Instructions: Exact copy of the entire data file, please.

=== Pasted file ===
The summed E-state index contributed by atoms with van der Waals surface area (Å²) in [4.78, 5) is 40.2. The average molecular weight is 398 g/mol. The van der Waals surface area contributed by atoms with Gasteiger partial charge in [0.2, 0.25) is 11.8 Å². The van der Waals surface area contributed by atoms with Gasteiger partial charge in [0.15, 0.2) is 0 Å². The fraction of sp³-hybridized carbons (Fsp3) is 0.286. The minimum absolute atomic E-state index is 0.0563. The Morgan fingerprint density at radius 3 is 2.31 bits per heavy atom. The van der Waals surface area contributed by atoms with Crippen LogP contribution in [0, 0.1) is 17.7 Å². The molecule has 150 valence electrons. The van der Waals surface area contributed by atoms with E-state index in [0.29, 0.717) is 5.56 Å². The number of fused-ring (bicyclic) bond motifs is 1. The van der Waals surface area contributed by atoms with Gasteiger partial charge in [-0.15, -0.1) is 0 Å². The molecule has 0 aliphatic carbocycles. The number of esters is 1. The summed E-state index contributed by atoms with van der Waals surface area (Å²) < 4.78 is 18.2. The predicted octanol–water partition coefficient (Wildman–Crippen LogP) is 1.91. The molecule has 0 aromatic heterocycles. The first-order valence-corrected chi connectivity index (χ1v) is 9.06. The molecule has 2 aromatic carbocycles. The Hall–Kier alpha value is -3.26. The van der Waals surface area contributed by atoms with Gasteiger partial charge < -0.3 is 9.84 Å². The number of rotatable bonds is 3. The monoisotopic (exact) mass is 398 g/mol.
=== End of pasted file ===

The summed E-state index contributed by atoms with van der Waals surface area (Å²) in [4.78, 5) is 40.2. The average molecular weight is 398 g/mol. The van der Waals surface area contributed by atoms with Gasteiger partial charge in [0.2, 0.25) is 11.8 Å². The van der Waals surface area contributed by atoms with Gasteiger partial charge in [0.15, 0.2) is 0 Å². The fraction of sp³-hybridized carbons (Fsp3) is 0.286. The minimum absolute atomic E-state index is 0.0563. The Morgan fingerprint density at radius 3 is 2.31 bits per heavy atom. The van der Waals surface area contributed by atoms with Crippen LogP contribution in [0, 0.1) is 17.7 Å². The molecule has 150 valence electrons. The van der Waals surface area contributed by atoms with E-state index in [0.29, 0.717) is 5.56 Å². The number of fused-ring (bicyclic) bond motifs is 1. The van der Waals surface area contributed by atoms with Gasteiger partial charge in [-0.15, -0.1) is 0 Å². The molecule has 0 aliphatic carbocycles. The number of esters is 1. The summed E-state index contributed by atoms with van der Waals surface area (Å²) < 4.78 is 18.2. The predicted octanol–water partition coefficient (Wildman–Crippen LogP) is 1.91. The molecule has 0 aromatic heterocycles. The first-order valence-corrected chi connectivity index (χ1v) is 9.06. The molecule has 2 aromatic carbocycles. The Hall–Kier alpha value is -3.26. The van der Waals surface area contributed by atoms with Gasteiger partial charge < -0.3 is 9.84 Å². The number of rotatable bonds is 3. The monoisotopic (exact) mass is 398 g/mol.